Sustainability of MACRA and Medicare Provider Productivity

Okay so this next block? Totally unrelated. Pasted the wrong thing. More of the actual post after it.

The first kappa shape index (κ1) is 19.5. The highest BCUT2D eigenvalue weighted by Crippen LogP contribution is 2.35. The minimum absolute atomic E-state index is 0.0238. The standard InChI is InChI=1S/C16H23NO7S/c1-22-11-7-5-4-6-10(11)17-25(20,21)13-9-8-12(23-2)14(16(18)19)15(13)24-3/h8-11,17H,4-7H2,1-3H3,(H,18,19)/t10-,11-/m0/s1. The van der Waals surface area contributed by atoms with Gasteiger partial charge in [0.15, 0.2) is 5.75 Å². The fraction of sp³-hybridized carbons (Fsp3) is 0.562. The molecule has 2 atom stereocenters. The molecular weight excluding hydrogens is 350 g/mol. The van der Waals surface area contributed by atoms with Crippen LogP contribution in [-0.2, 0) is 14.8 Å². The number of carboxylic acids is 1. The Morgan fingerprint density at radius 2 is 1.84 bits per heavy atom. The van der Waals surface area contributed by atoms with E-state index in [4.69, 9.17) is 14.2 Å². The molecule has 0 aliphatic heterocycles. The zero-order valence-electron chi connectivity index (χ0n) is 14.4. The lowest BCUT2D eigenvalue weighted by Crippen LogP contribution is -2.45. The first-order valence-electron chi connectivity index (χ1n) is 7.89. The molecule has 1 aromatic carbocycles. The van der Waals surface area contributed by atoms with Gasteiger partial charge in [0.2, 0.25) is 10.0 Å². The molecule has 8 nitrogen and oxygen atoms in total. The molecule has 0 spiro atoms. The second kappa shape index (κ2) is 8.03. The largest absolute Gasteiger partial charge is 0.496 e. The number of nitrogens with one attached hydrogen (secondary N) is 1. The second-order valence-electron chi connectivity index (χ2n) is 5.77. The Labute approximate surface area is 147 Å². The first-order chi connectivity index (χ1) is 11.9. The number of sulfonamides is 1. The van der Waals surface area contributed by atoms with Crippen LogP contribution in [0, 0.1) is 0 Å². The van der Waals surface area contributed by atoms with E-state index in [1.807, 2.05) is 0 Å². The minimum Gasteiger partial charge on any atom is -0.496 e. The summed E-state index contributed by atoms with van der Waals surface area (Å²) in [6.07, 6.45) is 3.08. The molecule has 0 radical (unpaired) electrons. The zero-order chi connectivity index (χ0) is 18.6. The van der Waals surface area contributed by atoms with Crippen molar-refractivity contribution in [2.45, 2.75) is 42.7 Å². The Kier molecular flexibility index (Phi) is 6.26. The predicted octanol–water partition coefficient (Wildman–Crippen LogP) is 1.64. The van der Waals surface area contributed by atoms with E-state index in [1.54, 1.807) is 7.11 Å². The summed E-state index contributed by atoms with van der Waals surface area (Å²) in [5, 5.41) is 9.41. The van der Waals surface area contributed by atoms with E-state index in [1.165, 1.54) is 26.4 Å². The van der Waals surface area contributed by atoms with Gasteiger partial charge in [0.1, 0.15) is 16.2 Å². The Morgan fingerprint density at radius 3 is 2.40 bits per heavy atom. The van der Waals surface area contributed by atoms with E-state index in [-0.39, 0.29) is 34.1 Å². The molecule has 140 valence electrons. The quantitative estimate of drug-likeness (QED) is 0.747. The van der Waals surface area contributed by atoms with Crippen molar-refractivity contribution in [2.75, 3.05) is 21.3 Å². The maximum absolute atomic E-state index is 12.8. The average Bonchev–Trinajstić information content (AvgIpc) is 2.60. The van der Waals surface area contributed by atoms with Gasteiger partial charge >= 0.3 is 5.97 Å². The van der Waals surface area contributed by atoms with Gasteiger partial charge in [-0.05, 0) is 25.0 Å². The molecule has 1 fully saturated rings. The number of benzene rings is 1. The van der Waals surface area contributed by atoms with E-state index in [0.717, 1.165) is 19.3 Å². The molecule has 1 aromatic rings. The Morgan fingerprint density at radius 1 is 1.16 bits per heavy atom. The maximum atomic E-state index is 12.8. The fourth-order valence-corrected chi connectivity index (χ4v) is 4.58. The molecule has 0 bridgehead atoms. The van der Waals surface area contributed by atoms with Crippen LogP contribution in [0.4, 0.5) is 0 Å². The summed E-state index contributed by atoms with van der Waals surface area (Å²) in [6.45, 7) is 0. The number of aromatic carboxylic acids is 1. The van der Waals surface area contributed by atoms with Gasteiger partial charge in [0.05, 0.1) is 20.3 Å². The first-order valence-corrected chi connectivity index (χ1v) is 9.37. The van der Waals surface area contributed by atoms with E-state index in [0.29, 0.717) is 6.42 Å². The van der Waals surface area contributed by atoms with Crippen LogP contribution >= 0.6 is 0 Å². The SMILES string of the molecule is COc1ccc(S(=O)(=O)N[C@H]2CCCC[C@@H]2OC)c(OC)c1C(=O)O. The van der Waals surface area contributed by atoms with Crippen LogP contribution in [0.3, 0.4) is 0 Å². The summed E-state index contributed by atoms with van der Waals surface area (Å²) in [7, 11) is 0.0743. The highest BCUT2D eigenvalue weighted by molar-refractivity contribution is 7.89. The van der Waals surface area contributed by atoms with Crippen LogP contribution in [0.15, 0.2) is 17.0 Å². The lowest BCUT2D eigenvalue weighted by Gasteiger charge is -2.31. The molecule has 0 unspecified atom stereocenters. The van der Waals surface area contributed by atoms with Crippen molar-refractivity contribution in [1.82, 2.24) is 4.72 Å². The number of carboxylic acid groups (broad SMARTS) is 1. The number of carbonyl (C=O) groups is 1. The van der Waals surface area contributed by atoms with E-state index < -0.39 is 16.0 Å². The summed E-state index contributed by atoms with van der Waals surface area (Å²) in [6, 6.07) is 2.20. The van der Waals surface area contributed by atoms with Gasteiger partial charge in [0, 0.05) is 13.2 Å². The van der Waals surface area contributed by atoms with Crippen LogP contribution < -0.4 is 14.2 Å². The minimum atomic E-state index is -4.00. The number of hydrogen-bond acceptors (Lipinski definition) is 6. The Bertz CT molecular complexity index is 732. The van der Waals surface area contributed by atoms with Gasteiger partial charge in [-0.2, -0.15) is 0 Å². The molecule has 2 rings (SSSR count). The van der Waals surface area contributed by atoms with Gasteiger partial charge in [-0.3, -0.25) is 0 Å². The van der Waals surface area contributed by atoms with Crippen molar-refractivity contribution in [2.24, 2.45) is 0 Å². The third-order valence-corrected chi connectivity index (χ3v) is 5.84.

As part of the Affordable Care Act, target productivity rates for fee for service providers were “baked in” and therefore are assumed in the projections of growth for the Medicare program. Notwithstanding this, the Medicare Actuary has, every year since 2011, published a separate memorandum that expresses his concerns about the long run impacts of the reduction in market basket payments for productivity in the national economy. His view is that because of the labor intensive nature of much of health care, productivity gains in the health sector over the long run are likely to be less than productivity growth in the national economy, and thus Medicare payments may not keep pace with cost growth over the long term. And, the productivity adjustment also affects Medicaid payments for certain classes of providers indirectly, through the Upper Payment Limits, which limit total payments for the class to what Medicare would have paid.